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Course Documents

Chapter 1 - Intro

Chapter 2 - Methods for Describing Sets of Data

Chapter 3 - Probability

Chapter 4 - Discrete Random Variables

Chapter 5 - Normal Random Variables

Chapter 6 - Sampling Distributions

Chapter 7 - Confidence Intervals

Chapter 8 - Tests of Hypothesis: One Sample

Chapter 9 - Confidence Intervals and Hypothesis Tests: Two Samples

Sample Exam I: Chapters 1 & 2

Sample Exam II: Chapters 3 & 4

Sample Exam III: Chapters 5 & 6

Sample Exam IV: Chapters 7 & 8

Ask the Professor Forum

For the question below, I got 0.001 and 0.049. The solution has 0.003, 0.047. Can you explain how to do this one?

Assuming that grades in a statistics class are normally distributed with a mean of 75 and a standard deviation of 20, there should be around 5% of the students who earn a C-. In a recent study of a class of 200 students there were 5 grades of C-. Construct the 95% confidence interval for the true proportion of C- grades for statistics classes like the class used in the study 200. If the class grades were normally distributed with a mean of 75 and a standard deviation of 20, we’d expect that around 10 grades (5% of 200) would be in the C- range. Looking at the interval we just created, what do you think about the idea that the grades are normally distributed?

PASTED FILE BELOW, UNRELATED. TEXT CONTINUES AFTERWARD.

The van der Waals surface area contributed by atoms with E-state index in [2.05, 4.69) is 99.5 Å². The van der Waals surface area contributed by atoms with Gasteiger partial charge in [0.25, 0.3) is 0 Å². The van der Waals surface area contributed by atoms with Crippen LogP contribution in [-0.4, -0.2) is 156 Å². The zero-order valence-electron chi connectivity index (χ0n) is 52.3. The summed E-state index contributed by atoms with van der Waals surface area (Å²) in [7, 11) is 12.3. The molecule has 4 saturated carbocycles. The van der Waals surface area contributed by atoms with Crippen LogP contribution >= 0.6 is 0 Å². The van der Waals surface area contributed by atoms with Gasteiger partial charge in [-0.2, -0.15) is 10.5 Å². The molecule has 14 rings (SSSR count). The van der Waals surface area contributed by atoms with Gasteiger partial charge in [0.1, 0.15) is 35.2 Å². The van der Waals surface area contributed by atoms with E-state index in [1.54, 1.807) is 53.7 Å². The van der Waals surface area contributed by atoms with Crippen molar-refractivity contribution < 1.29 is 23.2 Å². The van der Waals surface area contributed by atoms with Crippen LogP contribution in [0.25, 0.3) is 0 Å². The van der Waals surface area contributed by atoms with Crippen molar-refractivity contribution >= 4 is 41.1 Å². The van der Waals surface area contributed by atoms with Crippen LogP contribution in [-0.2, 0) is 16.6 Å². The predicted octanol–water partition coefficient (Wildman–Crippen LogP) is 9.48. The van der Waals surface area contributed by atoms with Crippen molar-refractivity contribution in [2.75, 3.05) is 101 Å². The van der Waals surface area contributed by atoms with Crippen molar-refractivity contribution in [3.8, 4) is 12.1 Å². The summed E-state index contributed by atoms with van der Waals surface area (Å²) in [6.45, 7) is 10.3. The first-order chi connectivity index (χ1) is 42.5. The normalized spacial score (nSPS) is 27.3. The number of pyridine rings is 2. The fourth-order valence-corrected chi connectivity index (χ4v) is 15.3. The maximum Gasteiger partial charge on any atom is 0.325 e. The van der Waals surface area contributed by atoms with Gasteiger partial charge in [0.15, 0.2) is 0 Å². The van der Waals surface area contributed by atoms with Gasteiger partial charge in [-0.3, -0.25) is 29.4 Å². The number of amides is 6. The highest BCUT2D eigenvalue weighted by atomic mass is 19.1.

Posted to STATS 2 on Wednesday, August 14, 2013   Replies: 1


Professor Mcguckian
08/15/2013
1:09 AM EST

Hi Eric,
This is a proportion CI problem, so we need the following data items:
n = 200
p-hat = 5/200 = .025
q-hat = 1 - .025 = .975
CL = 95%

Then we get Za/2 = 1.960 (look up 0.025 in one-tail on the t-table for a large sample size)

Find the margin of error:
E = za/2*root(p-hat*q-hat/n) = 1.960*root(.025*.975/200) = 0.02164

Fill in (p-hat - E, p-hat + E) = (.025 - .02164,  .025+ .02164) = (0.003, 0.047)

Since the interval does not contain 5% as a candidate for the true proportion, perhaps the data is not normally distributed. 

Hope that helps,

Professor McGuckian

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